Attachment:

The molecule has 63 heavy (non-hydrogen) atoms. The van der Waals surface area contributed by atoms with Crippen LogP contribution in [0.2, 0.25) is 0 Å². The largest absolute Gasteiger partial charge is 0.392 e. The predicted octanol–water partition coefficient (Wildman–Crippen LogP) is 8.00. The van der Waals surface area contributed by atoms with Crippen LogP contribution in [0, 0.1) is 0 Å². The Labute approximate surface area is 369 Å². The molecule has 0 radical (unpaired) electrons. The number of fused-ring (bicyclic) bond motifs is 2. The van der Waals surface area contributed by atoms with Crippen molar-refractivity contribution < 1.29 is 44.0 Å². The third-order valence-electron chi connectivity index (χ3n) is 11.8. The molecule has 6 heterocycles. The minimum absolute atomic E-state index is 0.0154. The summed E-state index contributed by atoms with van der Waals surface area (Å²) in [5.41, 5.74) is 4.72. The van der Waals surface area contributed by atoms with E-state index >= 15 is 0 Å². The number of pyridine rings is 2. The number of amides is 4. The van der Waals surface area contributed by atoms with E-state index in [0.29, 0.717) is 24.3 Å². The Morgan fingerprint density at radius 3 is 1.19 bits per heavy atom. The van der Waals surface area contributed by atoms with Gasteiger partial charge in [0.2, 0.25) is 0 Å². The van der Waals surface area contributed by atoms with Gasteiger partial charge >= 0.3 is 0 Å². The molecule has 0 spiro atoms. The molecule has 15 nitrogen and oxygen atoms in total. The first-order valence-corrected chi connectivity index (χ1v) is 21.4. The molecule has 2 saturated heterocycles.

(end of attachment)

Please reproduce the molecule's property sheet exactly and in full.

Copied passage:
The molecule has 63 heavy (non-hydrogen) atoms. The van der Waals surface area contributed by atoms with Crippen LogP contribution in [0.2, 0.25) is 0 Å². The largest absolute Gasteiger partial charge is 0.392 e. The predicted octanol–water partition coefficient (Wildman–Crippen LogP) is 8.00. The van der Waals surface area contributed by atoms with Crippen LogP contribution in [0, 0.1) is 0 Å². The Labute approximate surface area is 369 Å². The molecule has 0 radical (unpaired) electrons. The number of fused-ring (bicyclic) bond motifs is 2. The van der Waals surface area contributed by atoms with Crippen molar-refractivity contribution < 1.29 is 44.0 Å². The third-order valence-electron chi connectivity index (χ3n) is 11.8. The molecule has 6 heterocycles. The minimum absolute atomic E-state index is 0.0154. The summed E-state index contributed by atoms with van der Waals surface area (Å²) in [5.41, 5.74) is 4.72. The van der Waals surface area contributed by atoms with E-state index >= 15 is 0 Å². The number of pyridine rings is 2. The number of amides is 4. The van der Waals surface area contributed by atoms with E-state index in [0.29, 0.717) is 24.3 Å². The Morgan fingerprint density at radius 3 is 1.19 bits per heavy atom. The van der Waals surface area contributed by atoms with Gasteiger partial charge in [0.2, 0.25) is 0 Å². The van der Waals surface area contributed by atoms with Gasteiger partial charge >= 0.3 is 0 Å². The molecule has 0 spiro atoms. The molecule has 15 nitrogen and oxygen atoms in total. The first-order valence-corrected chi connectivity index (χ1v) is 21.4. The molecule has 2 saturated heterocycles.